This summer was spent with 3 weeks away in France visiting family and friends. I was lucky enough to be able to get my fix of beautiful wooden boats in the port of Douarnenez.
I’ve been lucky enough to have a few weeks where I was able to devote several weekends and evenings to the boat building. Although my progress has not been as quick as I’d hoped. My desire was to be finished for the labour day long weekend. But there is still so many things to do and I quickly realized that I was not in any position to keep to that desired deadline.
I shaped the forward and aft deck plywood to shape. It was tricky to scribe and cut just right. I was also pleased to see that the deck beams aligned nicely with fair curves.
I then epoxied the underside as preparation for gluing them down.
These are parts that will be hard to get to in the future. So I coated them in epoxy and painted them.
I did a nice fillet around the edge of the deck. The next step is to make the hatch covers. I will have a frame that protrudes so that water can’t seep through and into the bulkhead compartment. But Ideally it will be as low profile as possible. I’m thinking a 1cm fence on which the cover will rest. I think this will be preferable to a flush deck hatch which relies on a gasket to keep the water out.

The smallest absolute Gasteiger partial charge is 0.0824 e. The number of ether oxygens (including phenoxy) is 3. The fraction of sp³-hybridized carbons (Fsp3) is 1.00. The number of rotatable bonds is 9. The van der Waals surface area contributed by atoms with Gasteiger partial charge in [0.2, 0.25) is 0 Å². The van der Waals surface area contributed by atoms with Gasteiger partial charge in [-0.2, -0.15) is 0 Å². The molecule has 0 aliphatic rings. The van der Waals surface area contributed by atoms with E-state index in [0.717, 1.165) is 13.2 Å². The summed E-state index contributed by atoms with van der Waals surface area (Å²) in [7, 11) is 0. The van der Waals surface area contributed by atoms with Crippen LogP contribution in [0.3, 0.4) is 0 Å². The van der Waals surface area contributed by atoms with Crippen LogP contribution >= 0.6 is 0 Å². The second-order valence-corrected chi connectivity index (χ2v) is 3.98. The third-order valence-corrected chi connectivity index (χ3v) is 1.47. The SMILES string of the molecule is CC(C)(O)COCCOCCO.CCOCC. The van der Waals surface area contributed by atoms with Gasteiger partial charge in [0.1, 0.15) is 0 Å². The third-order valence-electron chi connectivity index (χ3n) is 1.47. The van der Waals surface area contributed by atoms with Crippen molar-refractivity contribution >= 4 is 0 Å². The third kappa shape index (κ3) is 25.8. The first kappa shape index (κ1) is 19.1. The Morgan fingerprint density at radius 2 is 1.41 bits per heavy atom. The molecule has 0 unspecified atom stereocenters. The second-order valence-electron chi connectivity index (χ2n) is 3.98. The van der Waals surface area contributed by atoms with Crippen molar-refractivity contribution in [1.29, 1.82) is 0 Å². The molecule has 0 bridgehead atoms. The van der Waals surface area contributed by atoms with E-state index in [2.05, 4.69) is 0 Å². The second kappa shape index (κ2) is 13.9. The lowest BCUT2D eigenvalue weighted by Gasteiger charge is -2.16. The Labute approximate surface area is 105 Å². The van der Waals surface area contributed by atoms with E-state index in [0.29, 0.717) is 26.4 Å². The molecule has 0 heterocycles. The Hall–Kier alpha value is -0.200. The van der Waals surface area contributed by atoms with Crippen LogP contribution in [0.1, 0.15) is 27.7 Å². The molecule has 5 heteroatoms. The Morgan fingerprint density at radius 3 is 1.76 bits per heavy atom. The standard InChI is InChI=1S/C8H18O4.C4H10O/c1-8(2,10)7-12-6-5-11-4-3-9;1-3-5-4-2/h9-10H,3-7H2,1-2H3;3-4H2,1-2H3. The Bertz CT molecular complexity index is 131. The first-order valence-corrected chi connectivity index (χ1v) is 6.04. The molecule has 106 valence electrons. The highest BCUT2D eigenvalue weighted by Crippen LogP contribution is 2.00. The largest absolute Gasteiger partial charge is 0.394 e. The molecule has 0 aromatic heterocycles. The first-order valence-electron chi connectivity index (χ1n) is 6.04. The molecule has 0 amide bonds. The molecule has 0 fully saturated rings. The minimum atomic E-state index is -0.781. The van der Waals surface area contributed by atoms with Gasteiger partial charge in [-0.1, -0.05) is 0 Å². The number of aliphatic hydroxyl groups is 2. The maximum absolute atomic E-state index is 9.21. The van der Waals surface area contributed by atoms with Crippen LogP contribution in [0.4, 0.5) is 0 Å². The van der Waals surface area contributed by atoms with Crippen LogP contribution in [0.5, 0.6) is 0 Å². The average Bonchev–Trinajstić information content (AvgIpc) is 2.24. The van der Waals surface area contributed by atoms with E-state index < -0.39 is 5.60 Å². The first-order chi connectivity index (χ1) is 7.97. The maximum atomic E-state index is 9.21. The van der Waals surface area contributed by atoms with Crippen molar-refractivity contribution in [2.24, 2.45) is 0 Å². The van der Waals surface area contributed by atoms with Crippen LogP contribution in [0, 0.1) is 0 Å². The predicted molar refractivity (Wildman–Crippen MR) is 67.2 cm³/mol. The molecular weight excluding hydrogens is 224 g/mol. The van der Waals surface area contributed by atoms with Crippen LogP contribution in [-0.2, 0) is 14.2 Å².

Over the last few weeks I’ve been going in several directions at once. Playing around with the rudder straps and figuring out exactly how to place them parallel on a curved aft stem. Sourcing nice bronze rowlocks, small cleats and trying to find a reasonable amount of Sitka spruce for the masts and spars.
But the fitting of the hull was slightly stalled. Mostly because I was still a little stuck fitting the deck beams and the kingplank. But with some playing around I’ve finally fit it in a way that seems to work.
I came up with a nice gusset for connecting the kingplank to the bow that will allow me to screw down the head stay to a very solidly fitted pad eye.
I also installed the bow eye that is bolted right through the stem.
Then when everything was fitting well, I took the plunge and glued it all together. I had a small scare when one pot of epoxy set off much faster than expected (I had maybe miscounted my hardener pumps?) but recovered and was able to make a fairly nice fillet along the whole length of the bulkhead.
The next stage is to figure out what kind of access hatch I’d like to put in the top. I don’t think the two access holes in the bulkhead are sufficient. The curved fore deck will however make it a more complex little hatch to create. Particularly if I want to keep the profile low and water tight.
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